Category Archives: Philosophy

The Big Short

the-big-short-movie-posterWhat Jesse said:

You need to watch The Big Short. Fantastic movie about the 2008 economic meltdown that manages to infuse just enough humour to balance the insanity of the world being on the brink of economic disaster. Christian Bale is amazing in it. Ryan Gosling, Steve Carell… awesome. My favourite scene involves an odd discussion between Carell’s character and a ‘dancer’ about real estate. So much cringe.

Mike’s verdict:

At first I couldn’t understand why Jesse cared to watch a film about banking. Sure, it’s got some notable people but it’s still about banking!  Then it all became clear – his favourite dreamy Brad is in this.  Funny how Jesse mentioned all those other notables but left out Brad Pitt again.  At least in this one Pitt’s role is fairly subdued; and he’s actually believable as the jaded banker turned rich hippy who hates the game but will play it again anyway if you just ask him. Classic Pitt.

This film is an odd format.  It starts out almost feeling like a documentary, but only partially. It flips back and forth between wanting to be a history lesson, indicting the banking industry for its lack of humanity, and a funny story about tangentially connected funny characters who have no respect for the forth wall. And it kind of works.

With such a complicated subject as the basis of the plot, there would inevitably need to be some means of clarifying exposition – and the writers decided to take the easy road: pause the movie and give the explanation.  It works, because as jarring as these moments are, they are handled brilliantly by the characters who not only break the fourth wall but also introduce unrelated cameos from celebrities being themselves.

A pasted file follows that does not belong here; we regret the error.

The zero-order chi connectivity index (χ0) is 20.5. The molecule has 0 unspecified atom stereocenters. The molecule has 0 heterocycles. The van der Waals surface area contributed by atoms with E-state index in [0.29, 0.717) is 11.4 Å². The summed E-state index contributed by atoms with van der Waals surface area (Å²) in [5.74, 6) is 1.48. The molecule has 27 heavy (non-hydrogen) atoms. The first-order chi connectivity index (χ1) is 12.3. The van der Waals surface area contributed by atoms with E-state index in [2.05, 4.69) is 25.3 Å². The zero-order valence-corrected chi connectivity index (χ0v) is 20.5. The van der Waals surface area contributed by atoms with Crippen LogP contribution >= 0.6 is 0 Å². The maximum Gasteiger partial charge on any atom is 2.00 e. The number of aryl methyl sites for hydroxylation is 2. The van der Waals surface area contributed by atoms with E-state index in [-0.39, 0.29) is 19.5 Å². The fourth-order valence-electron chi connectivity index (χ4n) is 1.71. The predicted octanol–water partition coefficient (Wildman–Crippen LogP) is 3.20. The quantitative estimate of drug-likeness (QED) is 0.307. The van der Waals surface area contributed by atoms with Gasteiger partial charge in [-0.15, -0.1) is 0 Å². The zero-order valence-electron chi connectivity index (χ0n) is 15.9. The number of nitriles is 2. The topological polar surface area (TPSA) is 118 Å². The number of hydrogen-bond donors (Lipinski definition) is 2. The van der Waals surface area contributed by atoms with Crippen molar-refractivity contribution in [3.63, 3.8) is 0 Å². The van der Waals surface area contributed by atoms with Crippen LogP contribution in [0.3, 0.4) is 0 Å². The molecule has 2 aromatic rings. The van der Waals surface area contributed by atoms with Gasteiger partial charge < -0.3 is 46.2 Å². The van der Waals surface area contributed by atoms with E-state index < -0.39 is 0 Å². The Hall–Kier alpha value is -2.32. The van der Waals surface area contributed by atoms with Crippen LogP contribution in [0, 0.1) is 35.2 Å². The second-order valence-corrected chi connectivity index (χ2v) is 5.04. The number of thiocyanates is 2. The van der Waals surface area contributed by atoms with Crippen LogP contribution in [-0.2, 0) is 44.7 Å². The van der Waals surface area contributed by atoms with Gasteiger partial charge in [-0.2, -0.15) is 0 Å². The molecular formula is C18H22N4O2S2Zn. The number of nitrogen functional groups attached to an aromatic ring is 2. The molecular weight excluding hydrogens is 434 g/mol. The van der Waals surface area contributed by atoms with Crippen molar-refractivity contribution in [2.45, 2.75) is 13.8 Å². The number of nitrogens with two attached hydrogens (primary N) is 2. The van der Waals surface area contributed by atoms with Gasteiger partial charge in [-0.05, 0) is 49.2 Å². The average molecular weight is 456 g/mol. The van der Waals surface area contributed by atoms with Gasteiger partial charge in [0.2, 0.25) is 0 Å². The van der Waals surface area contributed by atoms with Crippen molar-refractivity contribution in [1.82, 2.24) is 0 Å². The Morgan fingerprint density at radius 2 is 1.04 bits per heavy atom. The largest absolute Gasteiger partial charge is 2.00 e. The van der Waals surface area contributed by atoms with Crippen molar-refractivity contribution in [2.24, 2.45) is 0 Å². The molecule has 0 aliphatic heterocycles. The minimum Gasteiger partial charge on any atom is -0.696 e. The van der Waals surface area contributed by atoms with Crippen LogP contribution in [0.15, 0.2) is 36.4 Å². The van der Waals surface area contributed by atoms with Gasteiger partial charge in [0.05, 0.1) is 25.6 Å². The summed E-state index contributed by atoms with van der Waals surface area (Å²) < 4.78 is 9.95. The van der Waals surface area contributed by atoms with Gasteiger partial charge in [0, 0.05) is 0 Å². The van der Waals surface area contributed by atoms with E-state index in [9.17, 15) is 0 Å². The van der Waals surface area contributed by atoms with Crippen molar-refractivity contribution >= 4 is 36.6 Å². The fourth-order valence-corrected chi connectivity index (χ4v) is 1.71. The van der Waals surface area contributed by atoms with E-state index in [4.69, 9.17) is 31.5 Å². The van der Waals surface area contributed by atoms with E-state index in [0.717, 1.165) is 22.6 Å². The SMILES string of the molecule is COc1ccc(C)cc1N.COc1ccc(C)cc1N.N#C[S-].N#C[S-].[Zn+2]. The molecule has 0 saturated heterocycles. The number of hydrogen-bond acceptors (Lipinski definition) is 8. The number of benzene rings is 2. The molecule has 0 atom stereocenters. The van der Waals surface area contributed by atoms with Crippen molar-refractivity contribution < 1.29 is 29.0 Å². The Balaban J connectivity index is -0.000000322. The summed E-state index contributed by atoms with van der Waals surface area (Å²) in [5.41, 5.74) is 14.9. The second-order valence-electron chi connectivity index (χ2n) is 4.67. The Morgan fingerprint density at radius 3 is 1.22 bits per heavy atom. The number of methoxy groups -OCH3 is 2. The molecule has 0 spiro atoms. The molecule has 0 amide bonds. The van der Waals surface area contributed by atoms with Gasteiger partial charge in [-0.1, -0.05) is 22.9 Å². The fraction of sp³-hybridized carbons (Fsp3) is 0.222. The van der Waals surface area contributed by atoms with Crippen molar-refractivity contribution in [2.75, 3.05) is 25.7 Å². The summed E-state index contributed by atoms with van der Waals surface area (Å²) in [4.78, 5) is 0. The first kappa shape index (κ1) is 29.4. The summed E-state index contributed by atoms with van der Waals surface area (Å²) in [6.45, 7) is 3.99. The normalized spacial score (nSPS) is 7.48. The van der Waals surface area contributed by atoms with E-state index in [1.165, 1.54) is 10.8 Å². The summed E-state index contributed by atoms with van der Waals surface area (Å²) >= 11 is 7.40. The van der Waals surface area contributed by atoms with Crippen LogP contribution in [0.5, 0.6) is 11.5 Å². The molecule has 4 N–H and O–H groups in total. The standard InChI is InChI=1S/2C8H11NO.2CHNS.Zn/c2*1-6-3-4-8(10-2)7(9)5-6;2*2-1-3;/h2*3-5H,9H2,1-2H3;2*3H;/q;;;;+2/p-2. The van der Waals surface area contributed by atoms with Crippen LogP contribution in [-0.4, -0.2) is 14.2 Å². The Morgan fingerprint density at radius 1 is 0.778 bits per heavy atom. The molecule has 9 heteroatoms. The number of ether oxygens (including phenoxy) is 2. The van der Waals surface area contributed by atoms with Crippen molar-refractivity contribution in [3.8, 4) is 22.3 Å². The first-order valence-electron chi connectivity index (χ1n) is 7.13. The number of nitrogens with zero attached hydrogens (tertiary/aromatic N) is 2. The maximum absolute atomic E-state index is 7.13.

Jesse is right about Christian Bale; his character is so believable that by the end I felt like I knew him – his awkwardness is completely authentic without being over the top. Steve Carrel’s angry jerk who just cares too much has a rocky start, but eventually becomes a highlight as well.

It’s not all good though: the narrative is choppy at times, making it hard to follow the connections as they as developed.  A number of scenes feel like they happen in the wrong order, but not in an intentional way.  And then there are the magical Jenga blocks that go from tower to pile to tower again without any help.

The discussion with the ‘dancer’ isn’t nearly as interesting as Jesse suggests.  The only cringing on my part was at how forced the scene felt – it doesn’t fit into this film at all and I suspect Jesse has other reasons for enjoying it…

About the halfway point I realized the biggest issue with this film:  I was much less interested in the story or characters than I was in trying to understand the mechanics of the financial crisis. How come all these people saw the problem, independently, years ahead of time, but nobody did anything to stop it?  How does debt become an investment? How do banks even keep their multi-level fraud schemes straight?  The social math is just fascinating.  But this movie won’t answer those questions – it feels like it will, but it won’t because it’s not a documentary. It’s entertainment.

And it is entertaining, but nonetheless disappointing because of everything that it won’t explain.

At the end, I still don’t understand the housing crisis at all; however I am now also very concerned about water.

6/10 – because it failed to live up to my unreasonable expectations.

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Snowpiercer

snowpiercer-posterWhat Jesse said: